The Lowell

Filed under All, Editorials, Jan. 2019

Why Lowell should hire another nurse

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Lowell’s nurse Vanessa Compagno has about 30 to 40 students visit her office every week. She is the first medical responder to medical injuries for approximately 2700 students and 200 faculty members. However, she is often occupied with many other tasks, including staff meetings and special support for students with chronic illnesses. These staggering numbers call for additional medical support from the school district.

Compagno is essentially a Wellness Center staff, but she has her own separate space and provides different services than the Wellness Center. While the Wellness Center connects students with reproductive care and campus and community resources, Compagno provides medical treatment for students with chronic illnesses and physical injuries.

In addition to providing first aid for injured students, Compagno attends meetings to support students who require accommodations and those with special health needs. Students who have health impairments or chronic illnesses pay regular visits to the nurse. At the beginning of the school year, the nurse meets with students who require special attention to do a health assessment that creates an Individualized Education Plan, which includes important information to ensure their safety at school. If a student has diabetes or seizures and requires medication or tube feedings, Compagno refers to their IEP to decide the best treatment for them.

On top of these visitations, Compagno is often called to the field by injured P.E. students. Most injuries include common wounds like cuts or lacerations. Once in a while, the P.E. Department staff have students who experience overexertion or have a broken bone and “need more care than a [P.E.] teacher can provide,” P.E. teacher Terence Doherty said. As her attention is in high demand from different areas of school, the nurse is unable to tend to all of the physical injuries from the P.E. department. “It’s great to have the nurse here on campus, but that doesn’t always happen,” Doherty said. Most of the P.E. teachers are trained to perform first aid for injured students, but they only have a basic first aid kit for the entire department and don’t have access to a lot of materials that the nurse has access to.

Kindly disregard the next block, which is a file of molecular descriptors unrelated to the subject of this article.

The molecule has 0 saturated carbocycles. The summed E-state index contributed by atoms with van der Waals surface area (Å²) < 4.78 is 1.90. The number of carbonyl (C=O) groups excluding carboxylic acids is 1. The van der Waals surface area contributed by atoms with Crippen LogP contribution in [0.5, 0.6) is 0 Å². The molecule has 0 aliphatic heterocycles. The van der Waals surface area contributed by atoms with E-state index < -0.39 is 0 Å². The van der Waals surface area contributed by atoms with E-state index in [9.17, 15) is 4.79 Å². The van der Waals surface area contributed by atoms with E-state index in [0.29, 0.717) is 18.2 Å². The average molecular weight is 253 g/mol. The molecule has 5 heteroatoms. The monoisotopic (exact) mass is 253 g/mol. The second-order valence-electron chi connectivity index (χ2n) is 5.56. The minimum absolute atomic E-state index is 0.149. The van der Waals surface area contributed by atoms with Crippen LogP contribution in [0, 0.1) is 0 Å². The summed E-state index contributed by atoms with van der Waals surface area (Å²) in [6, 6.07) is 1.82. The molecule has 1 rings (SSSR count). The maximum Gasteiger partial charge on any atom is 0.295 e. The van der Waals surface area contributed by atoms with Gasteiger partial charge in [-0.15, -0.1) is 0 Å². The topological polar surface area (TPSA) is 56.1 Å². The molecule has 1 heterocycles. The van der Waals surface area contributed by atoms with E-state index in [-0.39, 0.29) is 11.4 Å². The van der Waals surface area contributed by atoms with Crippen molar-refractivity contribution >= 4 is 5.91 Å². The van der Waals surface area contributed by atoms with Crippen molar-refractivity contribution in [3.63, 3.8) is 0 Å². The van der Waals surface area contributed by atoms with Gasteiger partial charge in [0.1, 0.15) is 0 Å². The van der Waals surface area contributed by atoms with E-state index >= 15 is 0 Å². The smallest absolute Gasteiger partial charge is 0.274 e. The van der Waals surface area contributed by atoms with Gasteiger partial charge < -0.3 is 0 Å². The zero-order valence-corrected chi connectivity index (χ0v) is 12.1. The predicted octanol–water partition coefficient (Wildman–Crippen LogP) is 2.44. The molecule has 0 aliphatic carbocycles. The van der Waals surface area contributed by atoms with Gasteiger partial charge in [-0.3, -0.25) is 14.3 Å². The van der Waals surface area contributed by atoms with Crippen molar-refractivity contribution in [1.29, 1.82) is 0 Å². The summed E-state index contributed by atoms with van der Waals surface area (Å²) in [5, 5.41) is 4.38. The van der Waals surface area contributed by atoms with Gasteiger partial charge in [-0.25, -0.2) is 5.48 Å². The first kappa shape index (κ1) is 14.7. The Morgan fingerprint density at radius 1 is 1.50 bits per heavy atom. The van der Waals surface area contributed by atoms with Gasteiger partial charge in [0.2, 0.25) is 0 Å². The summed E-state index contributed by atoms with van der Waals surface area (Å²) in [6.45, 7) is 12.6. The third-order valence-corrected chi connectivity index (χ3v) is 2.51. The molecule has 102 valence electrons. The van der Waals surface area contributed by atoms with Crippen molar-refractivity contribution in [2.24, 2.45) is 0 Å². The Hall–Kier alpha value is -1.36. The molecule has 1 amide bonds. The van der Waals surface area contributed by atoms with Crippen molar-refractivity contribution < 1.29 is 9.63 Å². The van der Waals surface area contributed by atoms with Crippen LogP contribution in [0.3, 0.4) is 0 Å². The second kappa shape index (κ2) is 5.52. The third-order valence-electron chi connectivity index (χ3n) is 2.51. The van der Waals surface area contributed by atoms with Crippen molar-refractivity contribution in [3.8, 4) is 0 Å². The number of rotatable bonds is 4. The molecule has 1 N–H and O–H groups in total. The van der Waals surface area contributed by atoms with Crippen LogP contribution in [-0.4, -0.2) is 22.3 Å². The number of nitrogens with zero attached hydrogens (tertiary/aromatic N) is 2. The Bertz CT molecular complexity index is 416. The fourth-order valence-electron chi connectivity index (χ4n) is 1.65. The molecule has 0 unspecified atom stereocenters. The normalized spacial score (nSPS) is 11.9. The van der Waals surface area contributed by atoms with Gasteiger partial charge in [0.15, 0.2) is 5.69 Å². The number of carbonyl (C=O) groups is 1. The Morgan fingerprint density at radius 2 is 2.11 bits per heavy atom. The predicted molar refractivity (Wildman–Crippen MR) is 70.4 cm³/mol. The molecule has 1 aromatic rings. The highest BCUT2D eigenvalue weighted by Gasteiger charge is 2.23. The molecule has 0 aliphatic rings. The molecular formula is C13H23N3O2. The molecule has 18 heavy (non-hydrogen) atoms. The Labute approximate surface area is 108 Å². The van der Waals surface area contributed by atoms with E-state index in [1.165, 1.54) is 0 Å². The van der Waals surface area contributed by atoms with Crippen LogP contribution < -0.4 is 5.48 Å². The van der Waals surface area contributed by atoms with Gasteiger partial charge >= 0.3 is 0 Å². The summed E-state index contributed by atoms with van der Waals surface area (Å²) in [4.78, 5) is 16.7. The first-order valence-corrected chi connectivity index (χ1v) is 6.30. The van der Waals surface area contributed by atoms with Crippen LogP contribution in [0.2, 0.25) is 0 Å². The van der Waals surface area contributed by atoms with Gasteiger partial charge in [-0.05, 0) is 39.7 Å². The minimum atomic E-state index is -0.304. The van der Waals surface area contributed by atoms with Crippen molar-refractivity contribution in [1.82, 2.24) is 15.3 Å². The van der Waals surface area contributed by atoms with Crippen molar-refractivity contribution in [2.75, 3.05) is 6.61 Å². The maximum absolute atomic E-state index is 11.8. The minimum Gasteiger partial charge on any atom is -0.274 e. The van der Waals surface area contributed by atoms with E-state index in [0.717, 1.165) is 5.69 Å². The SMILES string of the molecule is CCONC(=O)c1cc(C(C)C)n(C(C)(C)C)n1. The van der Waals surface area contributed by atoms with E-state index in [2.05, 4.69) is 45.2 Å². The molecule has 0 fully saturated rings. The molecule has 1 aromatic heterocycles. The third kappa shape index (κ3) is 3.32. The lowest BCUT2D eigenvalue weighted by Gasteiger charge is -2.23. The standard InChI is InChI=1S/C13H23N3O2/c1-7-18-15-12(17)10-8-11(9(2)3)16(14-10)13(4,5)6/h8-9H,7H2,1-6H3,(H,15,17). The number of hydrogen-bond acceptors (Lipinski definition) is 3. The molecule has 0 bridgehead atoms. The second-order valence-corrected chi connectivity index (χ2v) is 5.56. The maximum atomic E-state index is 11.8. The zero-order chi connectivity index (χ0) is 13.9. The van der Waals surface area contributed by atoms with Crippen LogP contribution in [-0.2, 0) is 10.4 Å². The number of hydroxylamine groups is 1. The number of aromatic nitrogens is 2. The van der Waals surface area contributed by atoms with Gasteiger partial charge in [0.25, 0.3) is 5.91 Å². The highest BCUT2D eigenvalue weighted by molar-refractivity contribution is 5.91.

Because the nurse is not always available, many students turn to the Wellness Center to address their immediate needs. Although the Wellness Center is a reliable resource when the nurse is absent, the Wellness Center is closed every Wednesday and every day during 5th block, which leaves students unattended. In addition, there are limitations on treatments that Wellness staff can offer because they are not medical professionals, but therapists and social workers. “If a student is having a panic attack and things like that, [Wellness staff] can obviously provide emotional support and basic first-aid as well, but they’re not necessarily an alternative,” Compagno said.

All SFUSD high schools currently have only one nurse, and some middle and elementary schools don’t even have a nurse, according to Compagno. “Other [schools] that do have nurses, that one nurse is often split between a few schools, which makes it really hard,” Compagno said. “[That’s] really challenging because you’re only at one school site like once or twice a week. How much can you really do as a nurse if you’re split?”

Compagno would love another nurse on site to help her out, but she recognizes that the lack of district funding poses a roadblock. “Not all schools can have nurses because of funding,” Compagno said. “There’s a lot of technical, legal stuff that I don’t really know or understand.” The Lowell contacted Mary Jue, SFUSD School Nurse and Supervisor of the School Health Programs for an interview, but Jue was not available to comment.

Despite the various challenges that currently prevent the Lowell administration from hiring an additional nurse, Compagno hopes that another nurse will be hired in the near future. “It’s a lot of different hats to wear,” Compagno said. “It’s hard to manage. I really wish we could have one nurse that went to all the meetings and then one nurse that could just be here taking care of students with health needs or injuries. That would be the dream.”

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